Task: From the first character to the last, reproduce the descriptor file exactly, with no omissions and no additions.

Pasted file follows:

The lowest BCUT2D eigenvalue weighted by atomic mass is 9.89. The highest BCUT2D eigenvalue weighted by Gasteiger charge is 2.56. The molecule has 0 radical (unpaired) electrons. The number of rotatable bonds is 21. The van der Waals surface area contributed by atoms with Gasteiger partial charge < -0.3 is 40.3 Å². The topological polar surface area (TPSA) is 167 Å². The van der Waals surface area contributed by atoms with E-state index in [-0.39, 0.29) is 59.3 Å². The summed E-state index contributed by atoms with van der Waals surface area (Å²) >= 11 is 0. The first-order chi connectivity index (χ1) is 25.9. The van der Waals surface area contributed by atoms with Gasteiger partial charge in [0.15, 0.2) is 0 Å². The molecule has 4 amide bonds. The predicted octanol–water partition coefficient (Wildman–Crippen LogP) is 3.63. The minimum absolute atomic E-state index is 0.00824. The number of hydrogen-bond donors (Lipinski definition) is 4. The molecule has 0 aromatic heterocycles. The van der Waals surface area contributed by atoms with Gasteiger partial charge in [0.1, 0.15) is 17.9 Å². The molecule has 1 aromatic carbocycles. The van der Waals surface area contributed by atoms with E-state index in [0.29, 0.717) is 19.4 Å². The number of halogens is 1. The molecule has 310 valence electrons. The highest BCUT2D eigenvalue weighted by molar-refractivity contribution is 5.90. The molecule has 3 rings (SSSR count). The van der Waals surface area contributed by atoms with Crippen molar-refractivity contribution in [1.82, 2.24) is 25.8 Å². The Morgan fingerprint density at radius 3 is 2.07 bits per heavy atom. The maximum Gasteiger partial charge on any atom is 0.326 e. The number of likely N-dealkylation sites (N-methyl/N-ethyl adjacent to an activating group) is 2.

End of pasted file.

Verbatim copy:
The lowest BCUT2D eigenvalue weighted by atomic mass is 9.89. The highest BCUT2D eigenvalue weighted by Gasteiger charge is 2.56. The molecule has 0 radical (unpaired) electrons. The number of rotatable bonds is 21. The van der Waals surface area contributed by atoms with Gasteiger partial charge < -0.3 is 40.3 Å². The topological polar surface area (TPSA) is 167 Å². The van der Waals surface area contributed by atoms with E-state index in [-0.39, 0.29) is 59.3 Å². The summed E-state index contributed by atoms with van der Waals surface area (Å²) >= 11 is 0. The first-order chi connectivity index (χ1) is 25.9. The van der Waals surface area contributed by atoms with Gasteiger partial charge in [0.15, 0.2) is 0 Å². The molecule has 4 amide bonds. The predicted octanol–water partition coefficient (Wildman–Crippen LogP) is 3.63. The minimum absolute atomic E-state index is 0.00824. The number of hydrogen-bond donors (Lipinski definition) is 4. The molecule has 0 aromatic heterocycles. The van der Waals surface area contributed by atoms with Gasteiger partial charge in [0.1, 0.15) is 17.9 Å². The molecule has 1 aromatic carbocycles. The van der Waals surface area contributed by atoms with E-state index in [0.29, 0.717) is 19.4 Å². The number of halogens is 1. The molecule has 310 valence electrons. The highest BCUT2D eigenvalue weighted by molar-refractivity contribution is 5.90. The molecule has 3 rings (SSSR count). The van der Waals surface area contributed by atoms with Crippen molar-refractivity contribution in [1.82, 2.24) is 25.8 Å². The Morgan fingerprint density at radius 3 is 2.07 bits per heavy atom. The maximum Gasteiger partial charge on any atom is 0.326 e. The number of likely N-dealkylation sites (N-methyl/N-ethyl adjacent to an activating group) is 2.